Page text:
Information about Sperm Aneuploidy

Chromosomal abnormalities may be somatic cell in origin, in which case they can be detected by a simple blood karyotype analysis. However, most sperm chromosome anomalies arise as a result of errors during meiosis, which cannot be detected by a blood karyotype analysis. These anomalies can only be detected by looking at the sperm chromosomes directly.


Sperm Aneuploidy and Semen Parameters

Approximately 2 to 13% of all sperm are genetically abnormal in normally fertile men. There is evidence that this percentage may be increased in men who are subfertile. Studies have shown a relationship between poor sperm parameters and increased sperm aneuploidy. There  is no direct correlation between sperm morphology and aneuploidy, and indeed, sperm aneuploidy can also be found in sperm with normal morphology. However, particular types of morphological defects may be linked to a significant increase in sperm aneuploidy rate, including globozoospermia, amorphous heads, severe tail defects and macrocephalic or multiple head defects.


High Rates of Sperm Aneuploidy and Pregnancy

Studies have shown that sperm with a high rate of aneuploidy have a negative impact on pregnancy rate and are associated with recurrent pregnancy loss.


Measuring sperm aneuploidy

This test uses fluorescent in situ hybridisation (FISH) to label individual chromosomes with specific probes. Hundreds of sperm are assessed from one  ejaculate. There are limitations to the test as only 5 probes are currently used routinely for analysis (three of the 22 autosomes: chromosomes 13, 18 and 21, and the sex chromosomes, X and Y), although others are available upon specific request. The results are reported showing incidence of disomy or nullisomy for each of the autosomes and for both sex chromosomes. A sex chromosome ratio is also reported.  It usually takes about 14 days to receive the results.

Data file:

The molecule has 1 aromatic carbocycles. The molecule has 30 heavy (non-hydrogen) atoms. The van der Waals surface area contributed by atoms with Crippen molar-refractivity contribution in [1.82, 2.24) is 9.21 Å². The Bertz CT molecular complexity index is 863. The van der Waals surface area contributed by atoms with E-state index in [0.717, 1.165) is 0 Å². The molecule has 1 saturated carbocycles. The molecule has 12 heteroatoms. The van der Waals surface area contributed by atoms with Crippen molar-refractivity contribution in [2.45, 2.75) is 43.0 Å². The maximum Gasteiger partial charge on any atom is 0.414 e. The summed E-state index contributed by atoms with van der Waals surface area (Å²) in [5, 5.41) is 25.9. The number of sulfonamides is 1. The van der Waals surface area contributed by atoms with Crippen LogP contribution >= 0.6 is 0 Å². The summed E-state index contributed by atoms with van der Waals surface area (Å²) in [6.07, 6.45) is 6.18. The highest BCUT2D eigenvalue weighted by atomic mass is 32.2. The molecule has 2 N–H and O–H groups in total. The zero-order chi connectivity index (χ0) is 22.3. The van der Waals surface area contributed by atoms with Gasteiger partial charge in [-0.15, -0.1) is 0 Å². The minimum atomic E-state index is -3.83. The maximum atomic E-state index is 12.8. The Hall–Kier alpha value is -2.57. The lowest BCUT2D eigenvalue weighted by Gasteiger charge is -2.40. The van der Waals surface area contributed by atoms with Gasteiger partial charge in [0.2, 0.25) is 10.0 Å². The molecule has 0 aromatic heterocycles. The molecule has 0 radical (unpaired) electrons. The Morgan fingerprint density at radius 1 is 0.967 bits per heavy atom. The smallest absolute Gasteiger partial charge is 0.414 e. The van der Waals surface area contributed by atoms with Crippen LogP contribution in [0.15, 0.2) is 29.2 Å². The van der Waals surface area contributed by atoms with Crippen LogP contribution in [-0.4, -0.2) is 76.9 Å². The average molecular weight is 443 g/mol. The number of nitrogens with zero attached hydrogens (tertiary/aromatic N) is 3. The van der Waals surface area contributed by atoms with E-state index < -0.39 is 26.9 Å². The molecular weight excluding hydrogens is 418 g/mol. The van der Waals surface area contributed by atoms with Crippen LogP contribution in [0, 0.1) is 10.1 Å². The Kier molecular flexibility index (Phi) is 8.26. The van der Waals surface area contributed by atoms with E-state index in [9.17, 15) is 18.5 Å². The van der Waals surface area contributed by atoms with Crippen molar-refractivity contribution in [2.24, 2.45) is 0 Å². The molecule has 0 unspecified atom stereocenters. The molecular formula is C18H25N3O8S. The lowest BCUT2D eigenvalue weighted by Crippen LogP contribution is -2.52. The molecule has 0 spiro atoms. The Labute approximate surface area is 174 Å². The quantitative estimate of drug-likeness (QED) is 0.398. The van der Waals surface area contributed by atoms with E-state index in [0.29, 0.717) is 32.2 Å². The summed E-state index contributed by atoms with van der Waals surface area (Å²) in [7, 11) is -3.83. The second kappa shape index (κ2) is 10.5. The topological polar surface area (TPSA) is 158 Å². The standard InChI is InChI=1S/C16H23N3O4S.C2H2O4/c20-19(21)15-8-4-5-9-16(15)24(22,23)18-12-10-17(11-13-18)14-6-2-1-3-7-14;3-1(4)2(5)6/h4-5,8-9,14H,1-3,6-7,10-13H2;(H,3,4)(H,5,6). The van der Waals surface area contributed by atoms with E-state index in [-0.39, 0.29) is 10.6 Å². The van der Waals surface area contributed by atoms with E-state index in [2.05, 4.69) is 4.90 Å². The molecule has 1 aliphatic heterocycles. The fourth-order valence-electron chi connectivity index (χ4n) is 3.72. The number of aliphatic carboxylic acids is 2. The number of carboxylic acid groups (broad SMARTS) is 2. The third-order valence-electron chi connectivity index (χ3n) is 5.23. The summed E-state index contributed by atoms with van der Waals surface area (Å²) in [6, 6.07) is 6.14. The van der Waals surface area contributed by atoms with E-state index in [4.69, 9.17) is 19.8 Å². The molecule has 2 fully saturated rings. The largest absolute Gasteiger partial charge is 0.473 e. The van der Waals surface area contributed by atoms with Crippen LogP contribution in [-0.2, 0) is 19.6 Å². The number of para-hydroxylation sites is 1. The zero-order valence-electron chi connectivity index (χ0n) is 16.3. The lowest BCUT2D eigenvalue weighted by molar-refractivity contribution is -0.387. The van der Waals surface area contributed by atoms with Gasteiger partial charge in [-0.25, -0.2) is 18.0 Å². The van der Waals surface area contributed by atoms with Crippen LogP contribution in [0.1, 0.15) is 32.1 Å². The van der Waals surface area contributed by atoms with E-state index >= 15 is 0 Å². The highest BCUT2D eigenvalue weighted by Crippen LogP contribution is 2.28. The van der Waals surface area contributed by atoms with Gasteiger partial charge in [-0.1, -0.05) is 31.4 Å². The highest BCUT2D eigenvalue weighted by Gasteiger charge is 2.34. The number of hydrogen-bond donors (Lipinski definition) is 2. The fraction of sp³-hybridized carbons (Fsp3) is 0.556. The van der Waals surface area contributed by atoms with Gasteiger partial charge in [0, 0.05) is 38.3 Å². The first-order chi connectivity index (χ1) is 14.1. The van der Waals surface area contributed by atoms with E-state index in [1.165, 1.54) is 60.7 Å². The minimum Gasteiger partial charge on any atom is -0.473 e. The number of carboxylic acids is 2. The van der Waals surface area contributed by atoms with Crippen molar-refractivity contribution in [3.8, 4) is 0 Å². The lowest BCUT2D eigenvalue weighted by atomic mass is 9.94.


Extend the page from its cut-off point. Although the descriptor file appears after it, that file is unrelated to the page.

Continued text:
Indications for male patients who may benefit from the test

  • unexplained infertility
  • multiple failed IVF/ICSI treatment
  • recurrent miscarriage in partner
  • raised FSH
  • oligoasthenoteratozoospermia
  • severe teratozoospermia

Causes of sperm aneuploidy

  • cigarette smoking
  • caffeine
  • alcohol
  • certain drugs
  • chemotherapy and radiotherapy treatment within the last 2 years
  • exposure to environmental and occupational pollutants
  • exposure to ionising radiation
  • advanced age


A change in lifestyle may help to reduce these levels in sperm. However, some abnormalities may be irreversible. A recent study indicates that high folate intake may maintain lower aneuploidy rates. There are some studies to show that the use of hyaluronic acid for the selection of genetically healthy sperm for ICSI may be beneficial.

Additional information downloads:
Sperm DNA Fragmentation and Aneuploidy/Sample Information Sheet and Request Form (Word doc, 56Kb)






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